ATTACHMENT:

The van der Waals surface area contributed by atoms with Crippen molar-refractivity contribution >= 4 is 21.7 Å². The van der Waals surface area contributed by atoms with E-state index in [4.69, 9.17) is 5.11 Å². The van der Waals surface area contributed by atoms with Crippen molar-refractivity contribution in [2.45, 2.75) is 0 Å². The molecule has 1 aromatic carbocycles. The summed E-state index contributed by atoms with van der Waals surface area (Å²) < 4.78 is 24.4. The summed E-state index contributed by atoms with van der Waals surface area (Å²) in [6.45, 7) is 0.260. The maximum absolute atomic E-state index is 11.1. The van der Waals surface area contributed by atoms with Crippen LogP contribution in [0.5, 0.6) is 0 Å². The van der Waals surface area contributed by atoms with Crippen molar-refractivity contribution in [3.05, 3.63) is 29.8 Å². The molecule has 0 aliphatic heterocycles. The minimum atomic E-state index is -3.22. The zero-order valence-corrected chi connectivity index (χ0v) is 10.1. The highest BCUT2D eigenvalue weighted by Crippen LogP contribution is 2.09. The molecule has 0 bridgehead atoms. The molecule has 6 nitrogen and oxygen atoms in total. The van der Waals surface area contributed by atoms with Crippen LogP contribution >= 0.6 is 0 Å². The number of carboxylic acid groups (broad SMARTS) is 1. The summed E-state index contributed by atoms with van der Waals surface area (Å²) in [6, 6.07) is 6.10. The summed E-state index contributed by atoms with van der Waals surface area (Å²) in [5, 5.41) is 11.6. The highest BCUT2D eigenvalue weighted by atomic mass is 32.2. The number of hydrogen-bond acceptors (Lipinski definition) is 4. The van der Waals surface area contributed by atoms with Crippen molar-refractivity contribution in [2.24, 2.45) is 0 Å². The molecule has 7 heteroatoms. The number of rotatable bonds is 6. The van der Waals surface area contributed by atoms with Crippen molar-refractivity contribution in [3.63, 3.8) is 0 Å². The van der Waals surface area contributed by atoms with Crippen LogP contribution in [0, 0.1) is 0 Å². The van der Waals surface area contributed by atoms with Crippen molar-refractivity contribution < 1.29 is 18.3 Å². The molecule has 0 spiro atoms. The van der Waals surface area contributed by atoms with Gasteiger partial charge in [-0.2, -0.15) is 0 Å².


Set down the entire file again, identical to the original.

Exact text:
The van der Waals surface area contributed by atoms with Crippen molar-refractivity contribution >= 4 is 21.7 Å². The van der Waals surface area contributed by atoms with E-state index in [4.69, 9.17) is 5.11 Å². The van der Waals surface area contributed by atoms with Crippen molar-refractivity contribution in [2.45, 2.75) is 0 Å². The molecule has 1 aromatic carbocycles. The summed E-state index contributed by atoms with van der Waals surface area (Å²) < 4.78 is 24.4. The summed E-state index contributed by atoms with van der Waals surface area (Å²) in [6.45, 7) is 0.260. The maximum absolute atomic E-state index is 11.1. The van der Waals surface area contributed by atoms with Crippen LogP contribution in [0.5, 0.6) is 0 Å². The van der Waals surface area contributed by atoms with Crippen molar-refractivity contribution in [3.05, 3.63) is 29.8 Å². The molecule has 0 aliphatic heterocycles. The minimum atomic E-state index is -3.22. The zero-order valence-corrected chi connectivity index (χ0v) is 10.1. The highest BCUT2D eigenvalue weighted by Crippen LogP contribution is 2.09. The molecule has 0 bridgehead atoms. The molecule has 6 nitrogen and oxygen atoms in total. The van der Waals surface area contributed by atoms with Crippen LogP contribution >= 0.6 is 0 Å². The number of carboxylic acid groups (broad SMARTS) is 1. The summed E-state index contributed by atoms with van der Waals surface area (Å²) in [6, 6.07) is 6.10. The summed E-state index contributed by atoms with van der Waals surface area (Å²) in [5, 5.41) is 11.6. The highest BCUT2D eigenvalue weighted by atomic mass is 32.2. The number of hydrogen-bond acceptors (Lipinski definition) is 4. The van der Waals surface area contributed by atoms with Crippen molar-refractivity contribution in [2.24, 2.45) is 0 Å². The molecule has 7 heteroatoms. The number of rotatable bonds is 6. The van der Waals surface area contributed by atoms with Crippen molar-refractivity contribution in [3.63, 3.8) is 0 Å². The van der Waals surface area contributed by atoms with Crippen LogP contribution in [0, 0.1) is 0 Å². The van der Waals surface area contributed by atoms with Crippen molar-refractivity contribution < 1.29 is 18.3 Å². The molecule has 0 spiro atoms. The van der Waals surface area contributed by atoms with Gasteiger partial charge in [-0.2, -0.15) is 0 Å².